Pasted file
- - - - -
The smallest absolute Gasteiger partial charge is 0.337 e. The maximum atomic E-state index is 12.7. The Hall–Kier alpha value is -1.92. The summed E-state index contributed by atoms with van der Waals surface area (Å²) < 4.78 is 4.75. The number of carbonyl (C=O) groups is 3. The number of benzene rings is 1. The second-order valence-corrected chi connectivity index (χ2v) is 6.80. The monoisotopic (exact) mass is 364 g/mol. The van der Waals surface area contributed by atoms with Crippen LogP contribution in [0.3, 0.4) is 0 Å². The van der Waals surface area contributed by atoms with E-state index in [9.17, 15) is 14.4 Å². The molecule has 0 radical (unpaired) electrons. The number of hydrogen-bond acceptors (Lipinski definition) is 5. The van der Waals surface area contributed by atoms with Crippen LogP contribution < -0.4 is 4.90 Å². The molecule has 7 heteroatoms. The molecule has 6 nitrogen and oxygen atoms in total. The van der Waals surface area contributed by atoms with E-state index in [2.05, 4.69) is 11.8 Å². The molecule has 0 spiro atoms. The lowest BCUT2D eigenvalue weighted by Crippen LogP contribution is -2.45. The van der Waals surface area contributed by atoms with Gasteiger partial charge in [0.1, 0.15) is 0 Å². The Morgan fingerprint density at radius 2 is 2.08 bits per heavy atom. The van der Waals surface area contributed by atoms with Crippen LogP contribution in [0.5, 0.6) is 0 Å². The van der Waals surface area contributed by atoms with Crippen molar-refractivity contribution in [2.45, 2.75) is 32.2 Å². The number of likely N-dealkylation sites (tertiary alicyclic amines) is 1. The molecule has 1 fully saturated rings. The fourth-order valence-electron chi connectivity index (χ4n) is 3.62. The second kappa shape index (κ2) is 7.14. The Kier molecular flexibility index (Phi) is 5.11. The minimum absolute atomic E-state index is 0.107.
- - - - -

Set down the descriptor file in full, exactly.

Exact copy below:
The smallest absolute Gasteiger partial charge is 0.337 e. The maximum atomic E-state index is 12.7. The Hall–Kier alpha value is -1.92. The summed E-state index contributed by atoms with van der Waals surface area (Å²) < 4.78 is 4.75. The number of carbonyl (C=O) groups is 3. The number of benzene rings is 1. The second-order valence-corrected chi connectivity index (χ2v) is 6.80. The monoisotopic (exact) mass is 364 g/mol. The van der Waals surface area contributed by atoms with Crippen LogP contribution in [0.3, 0.4) is 0 Å². The van der Waals surface area contributed by atoms with E-state index in [9.17, 15) is 14.4 Å². The molecule has 0 radical (unpaired) electrons. The number of hydrogen-bond acceptors (Lipinski definition) is 5. The van der Waals surface area contributed by atoms with Crippen LogP contribution < -0.4 is 4.90 Å². The molecule has 7 heteroatoms. The molecule has 6 nitrogen and oxygen atoms in total. The van der Waals surface area contributed by atoms with E-state index in [2.05, 4.69) is 11.8 Å². The molecule has 0 spiro atoms. The lowest BCUT2D eigenvalue weighted by Crippen LogP contribution is -2.45. The van der Waals surface area contributed by atoms with Gasteiger partial charge in [0.1, 0.15) is 0 Å². The Morgan fingerprint density at radius 2 is 2.08 bits per heavy atom. The van der Waals surface area contributed by atoms with Crippen LogP contribution in [0.5, 0.6) is 0 Å². The van der Waals surface area contributed by atoms with Crippen molar-refractivity contribution in [2.45, 2.75) is 32.2 Å². The number of likely N-dealkylation sites (tertiary alicyclic amines) is 1. The molecule has 1 fully saturated rings. The fourth-order valence-electron chi connectivity index (χ4n) is 3.62. The second kappa shape index (κ2) is 7.14. The Kier molecular flexibility index (Phi) is 5.11. The minimum absolute atomic E-state index is 0.107.